World Class Mergers & Acquisitions  |  For Companies $5 Million to $100 Million in Revenue

The Low Cost of Getting Some Help


Last month, in The Advisory titled, “THE HIGH PRICE OF NOT OBTAINING ADVICE”, The Center wrote on common omissions many businesses endure.  Among the problems were a lack of tax strategy, a lack of business succession planning, and a lack of formalities and lawsuit protection.  In day to day operations, this may not seem like much of a problem, but as we concluded last month, these problems can or will always be fatal to even the best run company.

There are ways to solve many problems companies face.  These solutions should be viewed as part of an ongoing relationship with a professional.

Cure for No Tax Strategy

Many companies don’t have a tax strategy, and while it may not seem like a big deal, it is.  Their tax strategy is simply to pay as few taxes as they have to despite the tax consequences and lost opportunities with the money.  This is no way to deal with the tax law.

To begin the cure, the best way to deal with a lack of a tax strategy is quite simply to have your previous years’ tax returns reviewed by a professional who specializes in tax strategies.

If your business is not taking available tax credits or deductions, that person will be able to spot the problem and recommend action.  Often times, unused credits, deductions, and even mistakes come to light.  When they are applied the reduction in tax liability is substantial.  Once completed, at least an annual review should be implemented.

Cure for No Business Succession Plan

As expounded upon last month, most businesses do not have a good business succession plan or have even started on a business succession plan at all.  Let’s all remember, life is finite!  A business will typically go beyond a human lifespan, humans only get one lifespan.  To those you leave behind, your business can be a blessing, or a curse.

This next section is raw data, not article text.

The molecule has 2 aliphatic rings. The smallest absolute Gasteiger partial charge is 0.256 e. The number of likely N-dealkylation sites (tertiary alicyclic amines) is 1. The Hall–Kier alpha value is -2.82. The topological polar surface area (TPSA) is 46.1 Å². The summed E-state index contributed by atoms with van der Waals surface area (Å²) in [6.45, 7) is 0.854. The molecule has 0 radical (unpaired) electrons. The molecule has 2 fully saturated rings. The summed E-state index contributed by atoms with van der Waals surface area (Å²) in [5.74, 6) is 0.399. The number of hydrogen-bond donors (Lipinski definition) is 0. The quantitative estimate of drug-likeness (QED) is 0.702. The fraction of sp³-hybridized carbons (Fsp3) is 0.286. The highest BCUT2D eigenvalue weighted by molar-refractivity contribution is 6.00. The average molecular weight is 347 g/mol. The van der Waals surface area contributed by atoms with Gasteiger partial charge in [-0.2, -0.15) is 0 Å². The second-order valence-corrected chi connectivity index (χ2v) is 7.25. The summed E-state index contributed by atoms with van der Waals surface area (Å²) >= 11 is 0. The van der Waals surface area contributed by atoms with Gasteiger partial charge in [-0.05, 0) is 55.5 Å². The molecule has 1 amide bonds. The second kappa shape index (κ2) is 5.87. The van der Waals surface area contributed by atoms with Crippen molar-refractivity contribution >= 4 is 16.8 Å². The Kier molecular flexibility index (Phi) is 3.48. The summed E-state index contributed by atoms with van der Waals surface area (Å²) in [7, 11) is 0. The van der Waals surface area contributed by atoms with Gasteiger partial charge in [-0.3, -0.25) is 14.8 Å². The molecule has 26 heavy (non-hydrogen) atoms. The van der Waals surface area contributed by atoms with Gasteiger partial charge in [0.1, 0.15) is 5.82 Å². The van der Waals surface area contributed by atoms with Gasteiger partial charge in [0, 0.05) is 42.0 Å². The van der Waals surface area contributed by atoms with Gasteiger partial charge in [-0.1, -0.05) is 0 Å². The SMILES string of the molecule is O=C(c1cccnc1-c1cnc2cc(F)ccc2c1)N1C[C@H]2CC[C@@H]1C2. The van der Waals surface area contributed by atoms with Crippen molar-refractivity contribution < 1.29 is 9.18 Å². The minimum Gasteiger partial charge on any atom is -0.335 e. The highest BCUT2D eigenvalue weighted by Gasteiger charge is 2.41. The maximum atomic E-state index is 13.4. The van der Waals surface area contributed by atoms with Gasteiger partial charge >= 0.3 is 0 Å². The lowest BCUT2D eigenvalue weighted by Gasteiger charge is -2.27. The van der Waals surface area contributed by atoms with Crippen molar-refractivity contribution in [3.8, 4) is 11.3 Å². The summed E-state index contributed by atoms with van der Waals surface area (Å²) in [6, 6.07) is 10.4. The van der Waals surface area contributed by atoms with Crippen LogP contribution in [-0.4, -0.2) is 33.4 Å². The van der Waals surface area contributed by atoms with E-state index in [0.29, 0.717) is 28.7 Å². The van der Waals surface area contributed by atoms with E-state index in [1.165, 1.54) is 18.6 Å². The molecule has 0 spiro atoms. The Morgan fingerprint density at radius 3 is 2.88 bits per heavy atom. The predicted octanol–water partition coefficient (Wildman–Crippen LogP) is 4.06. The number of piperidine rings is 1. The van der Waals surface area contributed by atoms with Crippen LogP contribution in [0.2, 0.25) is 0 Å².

The easiest way to start, not finalize, a business succession plan is with a will.  While any attorney can write a will for a client, it is best to choose one with a business succession and valuation background.  In addition to a will, a valuation and successors should be added.

Cure for No Formalities

Some businesses have no formalities such as a corporate record book or even a formal entity.  This usually does not disrupt day to day operations, but it’s a risky proposition for those in business.  Lawsuits happen all day and every day.  If you find yourself named in a lawsuit, the absolutely worst position to be in is operating a business without a valid business structure to shield you and your family from personal liability. The best course of action to cure this is to create a proper legal entity in which to do business.  The second important step is (if not already done), update your corporate record books.

Incorporating or organizing is absolutely critical to shielding yourself from personal liability. Without a formal entity, personal assets are fair game for a creditor or litigant to attach.  Equally important, record books must be up to date.  Without a valid corporate record book, the formal entity becomes useless.  It is therefore important to have an entity with an up to date corporate record book.


In conclusion, it is important you have the right advice for your situation.  Paying excessive taxes, not having a business succession plan, and not having a formal business structure is never good business.  Sooner or later, the Grim Reaper, a plaintiff’s attorney, or the government catches up with you.  Having a strategy and a written plan will help avoid problems for you and your family that inevitably all of us will face.

It is recommended that the steps in this article be a start to your planning.  If you start developing a plan or course of action, you will be better prepared to deal with future events.

This concludes our two part series regarding the need that businesses have to secure themselves in the legal and tax environment of business.  If you would like a copy of the first part, it is available either online or through my office.  Please feel free to e-mail Marcus at or call him at (618) 997-3436.

By: Dr. Bart Basi at the Center for Financial, Legal and Tax Planning for Transworld M&A Advisors